By Mwabi Kaira
I met Zeena Regis over a decade ago in Kentucky. We were black girl transplants to Lexington and excited to meet since we had such similar interests. I immediately loved her hair, I had locs at the time and she had the healthiest natural hair I’d seen that she styled beautifully. Our hair was just one more thing we bonded over. I was fascinated that she had lived in Alaska and ended up in Kentucky after graduating from Agnes Scott in Atlanta. Here we both are living in Atlanta now and Zeena is a hospice chaplain and was recently ordained into the Sacred Order of the Holy Rascal, an international network of spiritual creatives using laughter and love to reclaim a compassionate and creative religiosity and to reveal, resist, and reverse the growing trend in big religion toward fascism, tribalism, ignorance, arrogance, violence, and hate. I love watching Zeena work in her field and still being fabulous while doing it.
You bring black girl magic in a way not seen a lot by way of your profession. Walk us through deciding on your profession and how you got to it.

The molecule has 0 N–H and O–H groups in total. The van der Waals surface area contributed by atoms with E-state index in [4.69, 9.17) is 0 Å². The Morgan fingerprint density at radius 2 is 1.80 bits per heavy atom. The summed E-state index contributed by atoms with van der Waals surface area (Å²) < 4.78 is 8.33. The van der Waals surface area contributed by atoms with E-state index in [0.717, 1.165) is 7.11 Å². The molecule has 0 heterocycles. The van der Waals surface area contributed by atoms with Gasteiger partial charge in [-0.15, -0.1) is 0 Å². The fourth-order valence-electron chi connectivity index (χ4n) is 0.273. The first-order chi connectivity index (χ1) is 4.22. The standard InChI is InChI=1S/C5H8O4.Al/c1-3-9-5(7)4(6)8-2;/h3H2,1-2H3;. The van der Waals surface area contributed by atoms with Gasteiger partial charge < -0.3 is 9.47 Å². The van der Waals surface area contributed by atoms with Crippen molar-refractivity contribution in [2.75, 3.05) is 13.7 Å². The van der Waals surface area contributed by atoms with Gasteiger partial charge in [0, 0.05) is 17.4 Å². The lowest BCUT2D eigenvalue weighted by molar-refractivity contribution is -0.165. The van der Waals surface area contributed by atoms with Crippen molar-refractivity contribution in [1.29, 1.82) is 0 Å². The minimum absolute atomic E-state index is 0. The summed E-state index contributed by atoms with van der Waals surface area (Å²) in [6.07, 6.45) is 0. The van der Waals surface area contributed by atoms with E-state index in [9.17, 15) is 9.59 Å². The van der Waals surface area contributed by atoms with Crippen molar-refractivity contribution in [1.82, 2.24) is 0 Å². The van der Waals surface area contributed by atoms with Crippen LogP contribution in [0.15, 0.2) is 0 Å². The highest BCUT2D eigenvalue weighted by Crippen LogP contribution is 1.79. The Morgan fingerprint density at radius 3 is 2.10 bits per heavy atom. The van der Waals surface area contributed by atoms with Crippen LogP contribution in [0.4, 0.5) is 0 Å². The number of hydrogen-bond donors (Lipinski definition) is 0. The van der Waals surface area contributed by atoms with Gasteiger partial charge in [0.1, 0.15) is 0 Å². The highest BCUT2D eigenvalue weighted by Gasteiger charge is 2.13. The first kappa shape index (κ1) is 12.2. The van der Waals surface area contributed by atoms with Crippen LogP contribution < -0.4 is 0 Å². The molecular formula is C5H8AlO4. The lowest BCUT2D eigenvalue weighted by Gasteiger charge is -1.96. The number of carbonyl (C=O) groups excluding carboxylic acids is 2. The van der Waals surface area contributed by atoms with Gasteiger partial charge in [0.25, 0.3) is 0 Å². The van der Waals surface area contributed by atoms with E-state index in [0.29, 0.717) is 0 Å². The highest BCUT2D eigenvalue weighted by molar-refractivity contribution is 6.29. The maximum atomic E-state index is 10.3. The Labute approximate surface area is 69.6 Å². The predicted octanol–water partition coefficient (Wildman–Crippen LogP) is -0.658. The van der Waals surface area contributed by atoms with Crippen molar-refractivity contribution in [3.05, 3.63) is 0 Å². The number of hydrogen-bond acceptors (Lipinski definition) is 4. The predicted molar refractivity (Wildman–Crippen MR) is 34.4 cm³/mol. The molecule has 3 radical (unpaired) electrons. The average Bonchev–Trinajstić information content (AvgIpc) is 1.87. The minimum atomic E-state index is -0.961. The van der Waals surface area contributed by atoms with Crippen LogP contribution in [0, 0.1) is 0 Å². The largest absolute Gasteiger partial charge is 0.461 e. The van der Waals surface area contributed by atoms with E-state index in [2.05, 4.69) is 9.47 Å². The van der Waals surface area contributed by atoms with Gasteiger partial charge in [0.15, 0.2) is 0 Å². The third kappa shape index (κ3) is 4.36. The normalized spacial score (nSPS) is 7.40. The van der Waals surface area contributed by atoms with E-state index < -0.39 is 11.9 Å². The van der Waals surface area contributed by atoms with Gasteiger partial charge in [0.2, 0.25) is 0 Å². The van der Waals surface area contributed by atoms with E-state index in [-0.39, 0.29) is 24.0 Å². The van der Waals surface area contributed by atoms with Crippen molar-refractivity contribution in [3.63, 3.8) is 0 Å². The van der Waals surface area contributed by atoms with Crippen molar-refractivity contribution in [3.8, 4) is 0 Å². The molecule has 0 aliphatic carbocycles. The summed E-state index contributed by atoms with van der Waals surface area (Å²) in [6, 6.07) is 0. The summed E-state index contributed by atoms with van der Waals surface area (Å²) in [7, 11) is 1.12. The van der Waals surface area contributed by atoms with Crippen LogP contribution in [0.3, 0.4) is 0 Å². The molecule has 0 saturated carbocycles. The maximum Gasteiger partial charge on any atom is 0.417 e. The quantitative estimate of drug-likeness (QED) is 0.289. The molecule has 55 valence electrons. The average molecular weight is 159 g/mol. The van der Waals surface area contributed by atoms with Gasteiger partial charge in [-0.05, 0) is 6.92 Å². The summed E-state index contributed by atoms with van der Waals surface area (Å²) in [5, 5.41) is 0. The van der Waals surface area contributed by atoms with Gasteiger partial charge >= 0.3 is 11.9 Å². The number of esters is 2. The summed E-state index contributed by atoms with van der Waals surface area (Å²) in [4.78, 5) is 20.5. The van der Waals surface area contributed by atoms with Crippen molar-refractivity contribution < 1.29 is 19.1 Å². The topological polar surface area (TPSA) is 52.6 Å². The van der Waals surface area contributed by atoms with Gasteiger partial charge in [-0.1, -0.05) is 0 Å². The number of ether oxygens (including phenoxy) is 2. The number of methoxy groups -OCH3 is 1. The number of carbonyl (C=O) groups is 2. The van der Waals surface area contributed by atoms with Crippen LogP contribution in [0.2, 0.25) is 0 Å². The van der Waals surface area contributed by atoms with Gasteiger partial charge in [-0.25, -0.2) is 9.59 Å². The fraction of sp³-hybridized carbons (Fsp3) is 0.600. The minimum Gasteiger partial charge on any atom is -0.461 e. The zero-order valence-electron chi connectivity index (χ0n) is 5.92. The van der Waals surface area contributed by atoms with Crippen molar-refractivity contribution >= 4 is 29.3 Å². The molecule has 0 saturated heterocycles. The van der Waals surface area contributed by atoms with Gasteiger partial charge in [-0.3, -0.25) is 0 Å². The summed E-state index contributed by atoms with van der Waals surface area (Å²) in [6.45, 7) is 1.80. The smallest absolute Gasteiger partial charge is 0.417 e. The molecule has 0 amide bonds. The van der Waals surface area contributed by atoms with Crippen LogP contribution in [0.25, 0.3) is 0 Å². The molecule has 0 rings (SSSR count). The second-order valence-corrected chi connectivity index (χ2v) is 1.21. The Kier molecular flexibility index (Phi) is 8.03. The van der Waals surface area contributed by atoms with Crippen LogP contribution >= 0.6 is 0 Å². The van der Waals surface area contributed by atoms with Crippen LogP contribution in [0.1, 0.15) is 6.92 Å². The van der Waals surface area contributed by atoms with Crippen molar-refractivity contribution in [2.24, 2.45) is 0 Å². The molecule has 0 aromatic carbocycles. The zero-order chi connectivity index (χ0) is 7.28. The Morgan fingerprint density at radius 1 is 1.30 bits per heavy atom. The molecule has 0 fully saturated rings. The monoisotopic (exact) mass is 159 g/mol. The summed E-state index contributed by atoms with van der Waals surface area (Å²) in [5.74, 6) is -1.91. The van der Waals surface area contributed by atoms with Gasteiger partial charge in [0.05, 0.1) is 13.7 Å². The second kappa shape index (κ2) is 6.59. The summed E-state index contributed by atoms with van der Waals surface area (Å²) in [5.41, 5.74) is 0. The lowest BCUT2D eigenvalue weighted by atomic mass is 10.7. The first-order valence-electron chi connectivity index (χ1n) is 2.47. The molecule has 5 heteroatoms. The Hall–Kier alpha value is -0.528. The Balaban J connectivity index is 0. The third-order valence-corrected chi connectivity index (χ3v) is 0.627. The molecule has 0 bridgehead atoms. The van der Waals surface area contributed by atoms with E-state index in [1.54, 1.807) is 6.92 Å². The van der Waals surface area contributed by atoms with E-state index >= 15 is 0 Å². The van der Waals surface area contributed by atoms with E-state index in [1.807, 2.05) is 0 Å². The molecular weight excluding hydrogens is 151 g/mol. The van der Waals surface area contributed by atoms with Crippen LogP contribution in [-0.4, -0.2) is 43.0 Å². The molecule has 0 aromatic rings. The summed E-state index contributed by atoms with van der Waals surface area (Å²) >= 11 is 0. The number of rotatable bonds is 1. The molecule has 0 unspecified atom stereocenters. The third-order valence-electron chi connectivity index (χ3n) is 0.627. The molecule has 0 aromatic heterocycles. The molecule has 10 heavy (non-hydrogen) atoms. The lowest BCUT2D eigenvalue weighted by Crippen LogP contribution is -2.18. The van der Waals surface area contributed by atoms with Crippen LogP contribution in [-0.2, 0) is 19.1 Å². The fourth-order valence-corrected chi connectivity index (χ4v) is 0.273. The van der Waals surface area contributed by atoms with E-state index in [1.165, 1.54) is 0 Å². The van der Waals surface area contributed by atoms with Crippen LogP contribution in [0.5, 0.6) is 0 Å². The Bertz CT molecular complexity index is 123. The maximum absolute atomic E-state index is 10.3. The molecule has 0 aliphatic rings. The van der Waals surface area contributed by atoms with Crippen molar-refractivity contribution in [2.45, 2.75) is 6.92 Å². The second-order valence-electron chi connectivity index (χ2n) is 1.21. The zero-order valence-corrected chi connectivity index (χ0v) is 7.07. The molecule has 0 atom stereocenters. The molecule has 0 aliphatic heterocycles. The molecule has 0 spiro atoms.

From an early age, I felt a call to work that emphasized spirituality and social justice. After working as a community organizer and non-profit professional, I attended seminary. When I went to seminary, I knew I wanted a ministry that moved beyond traditional ways of doing church. After I took an internship as a prison chaplain, I immediately fell in love with the work of chaplaincy. Upon graduation, a chaplaincy residency in hospice opened up and it was a great fit for me. That was the perfect door. I walked in and have been loving it for over six years now.
What are the rewarding and challenging parts of being a hospice chaplain?